Inquiry reopens into campaigner's murder

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Detectives are to review the police inquiry into the murder of the anti-nuclear campaigner Hilda Murrell, whose death 18 years ago prompted claims that she had been killed by the secret services.

Police hope advances in forensic science might solve the mystery of the death of the 78-year-old woman, whose battered body was found in remote woodland on Haughmond Hill near her home in Shrewsbury on 24 March 1984.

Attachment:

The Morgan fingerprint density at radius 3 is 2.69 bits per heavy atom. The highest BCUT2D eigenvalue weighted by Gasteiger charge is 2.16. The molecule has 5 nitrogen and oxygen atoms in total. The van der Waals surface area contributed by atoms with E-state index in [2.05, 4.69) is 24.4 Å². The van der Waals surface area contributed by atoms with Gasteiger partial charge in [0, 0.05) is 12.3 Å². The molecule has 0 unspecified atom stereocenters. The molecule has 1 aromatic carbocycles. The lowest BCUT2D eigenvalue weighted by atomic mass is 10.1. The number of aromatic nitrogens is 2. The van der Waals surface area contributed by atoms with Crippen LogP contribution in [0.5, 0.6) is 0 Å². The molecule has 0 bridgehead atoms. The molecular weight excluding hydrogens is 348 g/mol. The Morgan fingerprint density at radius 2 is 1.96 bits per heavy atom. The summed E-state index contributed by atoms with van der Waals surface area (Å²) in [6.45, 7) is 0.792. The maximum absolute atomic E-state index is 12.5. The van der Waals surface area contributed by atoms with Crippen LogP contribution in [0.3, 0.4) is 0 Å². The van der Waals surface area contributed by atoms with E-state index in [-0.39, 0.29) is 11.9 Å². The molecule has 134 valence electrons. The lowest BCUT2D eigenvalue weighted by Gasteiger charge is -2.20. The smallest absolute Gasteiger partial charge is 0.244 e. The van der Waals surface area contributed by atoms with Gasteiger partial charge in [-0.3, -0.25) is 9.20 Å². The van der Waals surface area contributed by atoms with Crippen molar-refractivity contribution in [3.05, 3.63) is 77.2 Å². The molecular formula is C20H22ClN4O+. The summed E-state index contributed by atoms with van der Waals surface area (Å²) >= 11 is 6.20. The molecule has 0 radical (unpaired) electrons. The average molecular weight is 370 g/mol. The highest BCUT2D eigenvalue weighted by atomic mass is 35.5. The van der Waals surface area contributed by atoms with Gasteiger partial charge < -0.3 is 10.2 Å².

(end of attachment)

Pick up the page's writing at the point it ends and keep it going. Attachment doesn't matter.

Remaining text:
At the time theories circulated that Miss Murrell had been killed by secret agents who were disturbed as they searched her home for documents on the sinking of the Argentine warship General Belgrano during the Falklands War. There were claims Miss Murrell might have been hiding documents about the ship for her nephew, a naval intelligence officer.

Fuelling the suspicions was the fact that Miss Murrell was due to give evidence to the public inquiry into the Sizewell B nuclear reactor. Private investigators claimed they were keeping watch on her.

However, police concluded Miss Murrell had been killed during a bungled burglary.

A West Mercia police spokesman said it would take about five months to evaluate the evidence from the inquiry. The reopening of the case was normal procedure, he said.